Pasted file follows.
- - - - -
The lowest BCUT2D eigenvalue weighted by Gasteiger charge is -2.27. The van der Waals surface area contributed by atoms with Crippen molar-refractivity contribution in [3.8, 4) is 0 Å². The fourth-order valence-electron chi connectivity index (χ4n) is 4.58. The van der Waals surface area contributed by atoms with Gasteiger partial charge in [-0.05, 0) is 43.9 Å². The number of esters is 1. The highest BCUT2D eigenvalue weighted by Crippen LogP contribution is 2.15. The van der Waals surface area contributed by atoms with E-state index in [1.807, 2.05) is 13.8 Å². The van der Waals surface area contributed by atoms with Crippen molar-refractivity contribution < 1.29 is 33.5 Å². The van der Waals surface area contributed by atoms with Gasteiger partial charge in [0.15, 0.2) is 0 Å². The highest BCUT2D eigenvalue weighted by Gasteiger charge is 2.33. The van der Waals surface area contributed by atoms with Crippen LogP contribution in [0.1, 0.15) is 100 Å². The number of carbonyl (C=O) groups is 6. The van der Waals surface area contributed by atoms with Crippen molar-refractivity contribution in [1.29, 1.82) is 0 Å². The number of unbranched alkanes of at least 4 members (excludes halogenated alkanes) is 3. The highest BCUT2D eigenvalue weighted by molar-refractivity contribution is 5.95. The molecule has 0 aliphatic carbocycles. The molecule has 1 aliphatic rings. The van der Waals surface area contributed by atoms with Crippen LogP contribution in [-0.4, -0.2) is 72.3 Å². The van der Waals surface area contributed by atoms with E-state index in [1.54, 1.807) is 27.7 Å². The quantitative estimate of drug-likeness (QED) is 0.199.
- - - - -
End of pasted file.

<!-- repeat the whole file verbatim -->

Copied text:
The lowest BCUT2D eigenvalue weighted by Gasteiger charge is -2.27. The van der Waals surface area contributed by atoms with Crippen molar-refractivity contribution in [3.8, 4) is 0 Å². The fourth-order valence-electron chi connectivity index (χ4n) is 4.58. The van der Waals surface area contributed by atoms with Gasteiger partial charge in [-0.05, 0) is 43.9 Å². The number of esters is 1. The highest BCUT2D eigenvalue weighted by Crippen LogP contribution is 2.15. The van der Waals surface area contributed by atoms with E-state index in [1.807, 2.05) is 13.8 Å². The van der Waals surface area contributed by atoms with Crippen molar-refractivity contribution < 1.29 is 33.5 Å². The van der Waals surface area contributed by atoms with Gasteiger partial charge in [0.15, 0.2) is 0 Å². The highest BCUT2D eigenvalue weighted by Gasteiger charge is 2.33. The van der Waals surface area contributed by atoms with Crippen LogP contribution in [0.1, 0.15) is 100 Å². The number of carbonyl (C=O) groups is 6. The van der Waals surface area contributed by atoms with Crippen molar-refractivity contribution in [1.29, 1.82) is 0 Å². The number of unbranched alkanes of at least 4 members (excludes halogenated alkanes) is 3. The highest BCUT2D eigenvalue weighted by molar-refractivity contribution is 5.95. The molecule has 0 aliphatic carbocycles. The molecule has 1 aliphatic rings. The van der Waals surface area contributed by atoms with Crippen LogP contribution in [-0.4, -0.2) is 72.3 Å². The van der Waals surface area contributed by atoms with E-state index in [1.54, 1.807) is 27.7 Å². The quantitative estimate of drug-likeness (QED) is 0.199.